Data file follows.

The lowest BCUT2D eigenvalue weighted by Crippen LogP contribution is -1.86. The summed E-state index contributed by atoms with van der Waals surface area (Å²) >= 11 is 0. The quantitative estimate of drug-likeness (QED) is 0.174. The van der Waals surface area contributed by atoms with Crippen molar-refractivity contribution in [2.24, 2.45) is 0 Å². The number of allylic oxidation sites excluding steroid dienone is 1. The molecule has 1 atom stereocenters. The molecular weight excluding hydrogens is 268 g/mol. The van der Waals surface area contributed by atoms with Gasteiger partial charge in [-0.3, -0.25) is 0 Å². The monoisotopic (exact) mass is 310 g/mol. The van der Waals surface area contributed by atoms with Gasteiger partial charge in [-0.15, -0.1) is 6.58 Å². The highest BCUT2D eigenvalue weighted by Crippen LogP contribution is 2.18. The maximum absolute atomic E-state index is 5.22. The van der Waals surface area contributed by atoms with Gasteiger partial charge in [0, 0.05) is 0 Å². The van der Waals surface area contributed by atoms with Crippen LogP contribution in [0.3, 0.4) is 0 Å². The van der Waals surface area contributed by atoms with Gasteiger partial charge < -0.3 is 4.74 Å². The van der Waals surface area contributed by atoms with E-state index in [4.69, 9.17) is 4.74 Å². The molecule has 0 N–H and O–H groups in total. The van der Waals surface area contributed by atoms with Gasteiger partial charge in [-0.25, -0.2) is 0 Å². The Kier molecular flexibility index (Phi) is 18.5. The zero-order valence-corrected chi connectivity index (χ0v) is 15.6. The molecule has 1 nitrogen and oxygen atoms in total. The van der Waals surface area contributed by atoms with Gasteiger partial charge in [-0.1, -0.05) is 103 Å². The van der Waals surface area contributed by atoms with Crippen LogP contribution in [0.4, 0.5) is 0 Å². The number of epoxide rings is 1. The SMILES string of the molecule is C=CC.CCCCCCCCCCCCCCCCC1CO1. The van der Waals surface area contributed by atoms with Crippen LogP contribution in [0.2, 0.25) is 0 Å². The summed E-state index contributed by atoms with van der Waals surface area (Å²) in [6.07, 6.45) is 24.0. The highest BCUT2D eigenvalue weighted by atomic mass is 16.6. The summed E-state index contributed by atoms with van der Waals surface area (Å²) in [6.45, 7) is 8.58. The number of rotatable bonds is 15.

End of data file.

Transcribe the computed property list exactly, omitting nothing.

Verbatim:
The lowest BCUT2D eigenvalue weighted by Crippen LogP contribution is -1.86. The summed E-state index contributed by atoms with van der Waals surface area (Å²) >= 11 is 0. The quantitative estimate of drug-likeness (QED) is 0.174. The van der Waals surface area contributed by atoms with Crippen molar-refractivity contribution in [2.24, 2.45) is 0 Å². The number of allylic oxidation sites excluding steroid dienone is 1. The molecule has 1 atom stereocenters. The molecular weight excluding hydrogens is 268 g/mol. The van der Waals surface area contributed by atoms with Gasteiger partial charge in [-0.3, -0.25) is 0 Å². The monoisotopic (exact) mass is 310 g/mol. The van der Waals surface area contributed by atoms with Gasteiger partial charge in [-0.15, -0.1) is 6.58 Å². The highest BCUT2D eigenvalue weighted by Crippen LogP contribution is 2.18. The maximum absolute atomic E-state index is 5.22. The van der Waals surface area contributed by atoms with Gasteiger partial charge in [0, 0.05) is 0 Å². The van der Waals surface area contributed by atoms with Crippen LogP contribution in [0.3, 0.4) is 0 Å². The van der Waals surface area contributed by atoms with Gasteiger partial charge < -0.3 is 4.74 Å². The van der Waals surface area contributed by atoms with E-state index in [4.69, 9.17) is 4.74 Å². The molecule has 0 N–H and O–H groups in total. The van der Waals surface area contributed by atoms with Gasteiger partial charge in [-0.25, -0.2) is 0 Å². The Kier molecular flexibility index (Phi) is 18.5. The zero-order valence-corrected chi connectivity index (χ0v) is 15.6. The molecule has 1 nitrogen and oxygen atoms in total. The van der Waals surface area contributed by atoms with Gasteiger partial charge in [-0.1, -0.05) is 103 Å². The van der Waals surface area contributed by atoms with Crippen LogP contribution in [0.4, 0.5) is 0 Å². The number of epoxide rings is 1. The SMILES string of the molecule is C=CC.CCCCCCCCCCCCCCCCC1CO1. The van der Waals surface area contributed by atoms with Crippen LogP contribution in [0.2, 0.25) is 0 Å². The summed E-state index contributed by atoms with van der Waals surface area (Å²) in [6.07, 6.45) is 24.0. The highest BCUT2D eigenvalue weighted by atomic mass is 16.6. The summed E-state index contributed by atoms with van der Waals surface area (Å²) in [6.45, 7) is 8.58. The number of rotatable bonds is 15.